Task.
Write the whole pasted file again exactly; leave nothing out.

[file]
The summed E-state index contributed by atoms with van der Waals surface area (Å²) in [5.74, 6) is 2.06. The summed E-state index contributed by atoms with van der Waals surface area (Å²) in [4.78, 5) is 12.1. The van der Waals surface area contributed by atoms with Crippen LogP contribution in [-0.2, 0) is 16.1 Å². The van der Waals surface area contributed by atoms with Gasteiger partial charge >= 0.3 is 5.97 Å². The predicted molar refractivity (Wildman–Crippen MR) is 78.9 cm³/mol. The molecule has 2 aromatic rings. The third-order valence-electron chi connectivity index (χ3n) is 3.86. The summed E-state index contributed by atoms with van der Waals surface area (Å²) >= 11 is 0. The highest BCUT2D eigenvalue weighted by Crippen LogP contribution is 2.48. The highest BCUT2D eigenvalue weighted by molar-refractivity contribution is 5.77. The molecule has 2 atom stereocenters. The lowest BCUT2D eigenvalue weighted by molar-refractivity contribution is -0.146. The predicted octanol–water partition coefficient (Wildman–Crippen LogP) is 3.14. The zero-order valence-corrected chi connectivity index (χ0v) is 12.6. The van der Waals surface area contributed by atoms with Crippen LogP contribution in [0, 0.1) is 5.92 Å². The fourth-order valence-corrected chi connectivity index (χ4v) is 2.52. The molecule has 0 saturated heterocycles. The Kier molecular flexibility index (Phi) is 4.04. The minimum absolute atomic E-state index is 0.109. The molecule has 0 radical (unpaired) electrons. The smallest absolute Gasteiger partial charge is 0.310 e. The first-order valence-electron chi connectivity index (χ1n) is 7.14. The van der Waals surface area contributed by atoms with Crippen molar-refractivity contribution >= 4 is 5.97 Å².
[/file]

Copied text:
The summed E-state index contributed by atoms with van der Waals surface area (Å²) in [5.74, 6) is 2.06. The summed E-state index contributed by atoms with van der Waals surface area (Å²) in [4.78, 5) is 12.1. The van der Waals surface area contributed by atoms with Crippen LogP contribution in [-0.2, 0) is 16.1 Å². The van der Waals surface area contributed by atoms with Gasteiger partial charge >= 0.3 is 5.97 Å². The predicted molar refractivity (Wildman–Crippen MR) is 78.9 cm³/mol. The molecule has 2 aromatic rings. The third-order valence-electron chi connectivity index (χ3n) is 3.86. The summed E-state index contributed by atoms with van der Waals surface area (Å²) >= 11 is 0. The highest BCUT2D eigenvalue weighted by Crippen LogP contribution is 2.48. The highest BCUT2D eigenvalue weighted by molar-refractivity contribution is 5.77. The molecule has 2 atom stereocenters. The lowest BCUT2D eigenvalue weighted by molar-refractivity contribution is -0.146. The predicted octanol–water partition coefficient (Wildman–Crippen LogP) is 3.14. The zero-order valence-corrected chi connectivity index (χ0v) is 12.6. The van der Waals surface area contributed by atoms with Crippen LogP contribution in [0, 0.1) is 5.92 Å². The fourth-order valence-corrected chi connectivity index (χ4v) is 2.52. The molecule has 0 saturated heterocycles. The Kier molecular flexibility index (Phi) is 4.04. The minimum absolute atomic E-state index is 0.109. The molecule has 0 radical (unpaired) electrons. The smallest absolute Gasteiger partial charge is 0.310 e. The first-order valence-electron chi connectivity index (χ1n) is 7.14. The van der Waals surface area contributed by atoms with Crippen molar-refractivity contribution >= 4 is 5.97 Å².